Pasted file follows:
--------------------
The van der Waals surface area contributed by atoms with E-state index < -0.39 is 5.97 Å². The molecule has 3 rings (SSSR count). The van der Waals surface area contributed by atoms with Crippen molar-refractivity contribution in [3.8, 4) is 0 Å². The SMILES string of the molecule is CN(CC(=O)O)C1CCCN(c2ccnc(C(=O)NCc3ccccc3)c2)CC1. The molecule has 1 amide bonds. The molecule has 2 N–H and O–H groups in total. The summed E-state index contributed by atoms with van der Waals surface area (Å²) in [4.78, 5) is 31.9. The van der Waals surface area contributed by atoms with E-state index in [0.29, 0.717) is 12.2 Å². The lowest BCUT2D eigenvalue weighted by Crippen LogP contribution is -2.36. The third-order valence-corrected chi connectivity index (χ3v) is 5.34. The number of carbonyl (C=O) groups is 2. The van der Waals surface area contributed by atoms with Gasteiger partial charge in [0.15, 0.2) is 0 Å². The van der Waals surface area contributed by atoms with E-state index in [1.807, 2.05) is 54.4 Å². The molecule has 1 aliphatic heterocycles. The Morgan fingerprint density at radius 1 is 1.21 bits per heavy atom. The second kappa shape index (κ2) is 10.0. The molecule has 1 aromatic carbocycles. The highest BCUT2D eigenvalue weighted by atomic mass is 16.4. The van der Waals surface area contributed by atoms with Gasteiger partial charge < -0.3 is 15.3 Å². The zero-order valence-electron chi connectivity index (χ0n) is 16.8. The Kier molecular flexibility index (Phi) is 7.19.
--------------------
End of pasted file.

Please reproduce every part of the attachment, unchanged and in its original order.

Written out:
The van der Waals surface area contributed by atoms with E-state index < -0.39 is 5.97 Å². The molecule has 3 rings (SSSR count). The van der Waals surface area contributed by atoms with Crippen molar-refractivity contribution in [3.8, 4) is 0 Å². The SMILES string of the molecule is CN(CC(=O)O)C1CCCN(c2ccnc(C(=O)NCc3ccccc3)c2)CC1. The molecule has 1 amide bonds. The molecule has 2 N–H and O–H groups in total. The summed E-state index contributed by atoms with van der Waals surface area (Å²) in [4.78, 5) is 31.9. The van der Waals surface area contributed by atoms with E-state index in [0.29, 0.717) is 12.2 Å². The lowest BCUT2D eigenvalue weighted by Crippen LogP contribution is -2.36. The third-order valence-corrected chi connectivity index (χ3v) is 5.34. The number of carbonyl (C=O) groups is 2. The van der Waals surface area contributed by atoms with Gasteiger partial charge in [0.15, 0.2) is 0 Å². The van der Waals surface area contributed by atoms with E-state index in [1.807, 2.05) is 54.4 Å². The molecule has 1 aliphatic heterocycles. The Morgan fingerprint density at radius 1 is 1.21 bits per heavy atom. The second kappa shape index (κ2) is 10.0. The molecule has 1 aromatic carbocycles. The highest BCUT2D eigenvalue weighted by atomic mass is 16.4. The van der Waals surface area contributed by atoms with Gasteiger partial charge < -0.3 is 15.3 Å². The zero-order valence-electron chi connectivity index (χ0n) is 16.8. The Kier molecular flexibility index (Phi) is 7.19.